Past Forward

Activating The Henry Ford Archive of Innovation

Nelson Mandela, Freedom Fighter

December 10, 2013 Archive Insight

Reflecting upon Nelson Mandela’s death on December 5, journalist and former news anchor Dan Rather remarked, “Mandela’s legacy is on a line with those of Mahatma Gandhi and Dr. Martin Luther King—both of whom inspired him...”

The Henry Ford owns important historical objects that convey meaning and provide relevance for this line of courageous freedom fighters.

Mahatma Gandhi—champion for Indian nationalism in British-ruled India—gave Henry Ford this spinning wheel in 1941. Gandhi’s gift represented a commitment to world peace that he and Ford shared. Mandela often called Gandhi a role model.

Folding portable spinning wheel used by Mahatma M. K. Gandhi. (Object ID: 42.142.1)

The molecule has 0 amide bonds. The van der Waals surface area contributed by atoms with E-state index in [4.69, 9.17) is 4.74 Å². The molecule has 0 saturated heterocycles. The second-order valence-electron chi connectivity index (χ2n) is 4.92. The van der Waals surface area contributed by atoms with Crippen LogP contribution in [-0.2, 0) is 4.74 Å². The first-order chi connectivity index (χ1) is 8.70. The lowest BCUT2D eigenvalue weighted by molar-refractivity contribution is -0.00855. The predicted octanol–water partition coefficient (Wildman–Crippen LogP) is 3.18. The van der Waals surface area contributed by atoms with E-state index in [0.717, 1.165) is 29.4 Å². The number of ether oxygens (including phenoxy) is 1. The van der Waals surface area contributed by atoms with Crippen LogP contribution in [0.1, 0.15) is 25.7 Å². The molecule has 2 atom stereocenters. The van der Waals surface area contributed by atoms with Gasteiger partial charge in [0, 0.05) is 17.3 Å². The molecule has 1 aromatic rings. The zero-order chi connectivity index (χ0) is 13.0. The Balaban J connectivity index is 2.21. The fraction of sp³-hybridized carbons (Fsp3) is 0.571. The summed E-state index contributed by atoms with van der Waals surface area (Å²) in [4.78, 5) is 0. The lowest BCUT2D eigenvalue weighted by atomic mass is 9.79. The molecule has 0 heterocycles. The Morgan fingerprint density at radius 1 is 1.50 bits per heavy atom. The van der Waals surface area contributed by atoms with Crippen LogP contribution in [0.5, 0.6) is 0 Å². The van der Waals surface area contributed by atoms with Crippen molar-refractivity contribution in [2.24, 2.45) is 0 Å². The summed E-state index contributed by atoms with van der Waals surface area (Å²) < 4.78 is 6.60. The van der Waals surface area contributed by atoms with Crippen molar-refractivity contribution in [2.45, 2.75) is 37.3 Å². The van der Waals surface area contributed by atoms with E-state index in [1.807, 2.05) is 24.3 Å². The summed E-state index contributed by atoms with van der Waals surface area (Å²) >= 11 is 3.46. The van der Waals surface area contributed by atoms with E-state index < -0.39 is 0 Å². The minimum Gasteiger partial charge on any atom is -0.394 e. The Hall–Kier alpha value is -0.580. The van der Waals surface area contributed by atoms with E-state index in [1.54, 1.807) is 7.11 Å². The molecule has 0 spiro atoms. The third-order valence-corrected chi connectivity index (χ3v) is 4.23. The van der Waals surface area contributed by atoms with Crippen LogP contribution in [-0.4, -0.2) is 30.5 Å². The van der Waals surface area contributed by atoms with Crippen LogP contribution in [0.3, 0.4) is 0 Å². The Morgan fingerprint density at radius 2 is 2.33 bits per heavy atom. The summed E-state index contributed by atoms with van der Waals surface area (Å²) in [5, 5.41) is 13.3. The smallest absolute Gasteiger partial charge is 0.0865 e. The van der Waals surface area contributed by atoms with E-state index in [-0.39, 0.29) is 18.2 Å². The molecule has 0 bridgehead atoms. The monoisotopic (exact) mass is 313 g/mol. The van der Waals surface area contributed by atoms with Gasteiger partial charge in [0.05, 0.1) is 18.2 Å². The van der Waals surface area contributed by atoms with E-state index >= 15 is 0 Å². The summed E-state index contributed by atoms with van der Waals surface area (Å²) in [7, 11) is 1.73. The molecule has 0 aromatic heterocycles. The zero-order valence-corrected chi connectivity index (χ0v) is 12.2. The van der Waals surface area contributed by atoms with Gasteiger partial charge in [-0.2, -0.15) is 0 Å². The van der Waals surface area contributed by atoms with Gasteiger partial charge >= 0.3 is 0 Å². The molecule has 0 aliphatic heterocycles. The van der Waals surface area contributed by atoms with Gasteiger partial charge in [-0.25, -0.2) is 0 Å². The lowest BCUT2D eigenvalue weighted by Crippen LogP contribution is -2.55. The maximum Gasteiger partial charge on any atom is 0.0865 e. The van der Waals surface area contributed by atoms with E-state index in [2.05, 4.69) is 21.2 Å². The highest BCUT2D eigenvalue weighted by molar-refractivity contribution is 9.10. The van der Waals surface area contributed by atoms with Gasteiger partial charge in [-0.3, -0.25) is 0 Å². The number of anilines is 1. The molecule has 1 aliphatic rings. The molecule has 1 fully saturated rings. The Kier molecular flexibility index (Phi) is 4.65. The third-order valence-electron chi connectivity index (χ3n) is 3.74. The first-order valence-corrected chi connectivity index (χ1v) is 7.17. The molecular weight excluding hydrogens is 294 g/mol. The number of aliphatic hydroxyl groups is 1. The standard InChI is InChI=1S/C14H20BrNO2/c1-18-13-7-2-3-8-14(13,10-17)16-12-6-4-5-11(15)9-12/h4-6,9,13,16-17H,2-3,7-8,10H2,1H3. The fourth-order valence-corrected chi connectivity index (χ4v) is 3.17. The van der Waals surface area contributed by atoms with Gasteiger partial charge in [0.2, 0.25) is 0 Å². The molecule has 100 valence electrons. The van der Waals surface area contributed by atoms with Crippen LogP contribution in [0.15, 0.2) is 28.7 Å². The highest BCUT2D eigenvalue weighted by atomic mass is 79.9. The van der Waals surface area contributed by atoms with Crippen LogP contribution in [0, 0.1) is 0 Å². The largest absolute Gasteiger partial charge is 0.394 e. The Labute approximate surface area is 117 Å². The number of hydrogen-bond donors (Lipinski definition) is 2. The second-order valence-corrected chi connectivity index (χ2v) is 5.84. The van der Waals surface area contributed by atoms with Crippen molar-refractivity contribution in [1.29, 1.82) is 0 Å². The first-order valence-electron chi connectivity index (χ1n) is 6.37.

Mandela acknowledged others in the long struggle for human rights. He once said, “Before King there was Rosa Parks. She inspired us…to be fearless when facing oppressors.” Mandela claimed that Rosa Parks’ courageous act sustained him while in prison. He was overjoyed to meet her in 1990, soon after his release from prison. The bus in which Rosa Parks refused to give up her seat in 1955 to a white man represents a decisive moment in the American Civil Rights movement.

Rosa Parks Bus (Object ID: 2001.154.1).

President Obama at Henry Ford MuseumIn noting Mandela’s passing, President Obama recounted that his first experience in political activism was a protest against apartheid, and Mandela became a personal inspiration to him. Obama reflected, “Never discount the difference that one person can make.” Such perspective may have been present as he sat on the Rosa Parks bus during a 2012 visit to Henry Ford Museum.

With humility and respect for these extraordinary leaders, we hope that these objects and stories can both remind us of all that Mandela stood for and help contribute to ongoing conversations about social justice in our country and the world.

Donna R. Braden is Curator of Public Life at The Henry Ford. Photo by Ted Eytan.

Civil Rights

Facebook Comments